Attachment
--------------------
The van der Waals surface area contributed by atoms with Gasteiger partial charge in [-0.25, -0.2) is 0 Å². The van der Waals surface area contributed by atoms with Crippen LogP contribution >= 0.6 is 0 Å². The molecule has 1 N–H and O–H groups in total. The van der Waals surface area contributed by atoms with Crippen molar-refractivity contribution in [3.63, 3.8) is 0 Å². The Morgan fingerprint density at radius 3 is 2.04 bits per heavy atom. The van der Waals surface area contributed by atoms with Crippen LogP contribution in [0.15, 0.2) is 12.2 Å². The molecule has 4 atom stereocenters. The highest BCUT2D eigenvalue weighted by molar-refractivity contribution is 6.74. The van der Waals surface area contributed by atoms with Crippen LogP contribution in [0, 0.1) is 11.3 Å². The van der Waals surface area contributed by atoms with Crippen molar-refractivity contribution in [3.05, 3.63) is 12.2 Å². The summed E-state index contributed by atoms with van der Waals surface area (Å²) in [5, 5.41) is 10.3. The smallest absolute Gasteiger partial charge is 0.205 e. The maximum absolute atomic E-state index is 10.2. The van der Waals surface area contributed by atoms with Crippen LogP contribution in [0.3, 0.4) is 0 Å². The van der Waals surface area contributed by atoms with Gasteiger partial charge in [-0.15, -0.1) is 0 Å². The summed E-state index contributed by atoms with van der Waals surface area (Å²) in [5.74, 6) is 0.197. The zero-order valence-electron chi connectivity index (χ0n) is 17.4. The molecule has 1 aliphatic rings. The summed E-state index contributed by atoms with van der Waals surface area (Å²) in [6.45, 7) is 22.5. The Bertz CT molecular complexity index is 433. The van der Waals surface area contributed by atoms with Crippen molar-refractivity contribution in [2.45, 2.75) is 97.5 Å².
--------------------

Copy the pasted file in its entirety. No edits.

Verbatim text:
The van der Waals surface area contributed by atoms with Gasteiger partial charge in [-0.25, -0.2) is 0 Å². The van der Waals surface area contributed by atoms with Crippen LogP contribution >= 0.6 is 0 Å². The molecule has 1 N–H and O–H groups in total. The van der Waals surface area contributed by atoms with Crippen molar-refractivity contribution in [3.63, 3.8) is 0 Å². The Morgan fingerprint density at radius 3 is 2.04 bits per heavy atom. The van der Waals surface area contributed by atoms with Crippen LogP contribution in [0.15, 0.2) is 12.2 Å². The molecule has 4 atom stereocenters. The highest BCUT2D eigenvalue weighted by molar-refractivity contribution is 6.74. The van der Waals surface area contributed by atoms with Crippen LogP contribution in [0, 0.1) is 11.3 Å². The van der Waals surface area contributed by atoms with Crippen molar-refractivity contribution in [3.05, 3.63) is 12.2 Å². The summed E-state index contributed by atoms with van der Waals surface area (Å²) in [5, 5.41) is 10.3. The smallest absolute Gasteiger partial charge is 0.205 e. The maximum absolute atomic E-state index is 10.2. The van der Waals surface area contributed by atoms with Crippen LogP contribution in [0.3, 0.4) is 0 Å². The van der Waals surface area contributed by atoms with Gasteiger partial charge in [-0.15, -0.1) is 0 Å². The summed E-state index contributed by atoms with van der Waals surface area (Å²) in [5.74, 6) is 0.197. The zero-order valence-electron chi connectivity index (χ0n) is 17.4. The molecule has 1 aliphatic rings. The summed E-state index contributed by atoms with van der Waals surface area (Å²) in [6.45, 7) is 22.5. The Bertz CT molecular complexity index is 433. The van der Waals surface area contributed by atoms with Crippen molar-refractivity contribution in [2.45, 2.75) is 97.5 Å².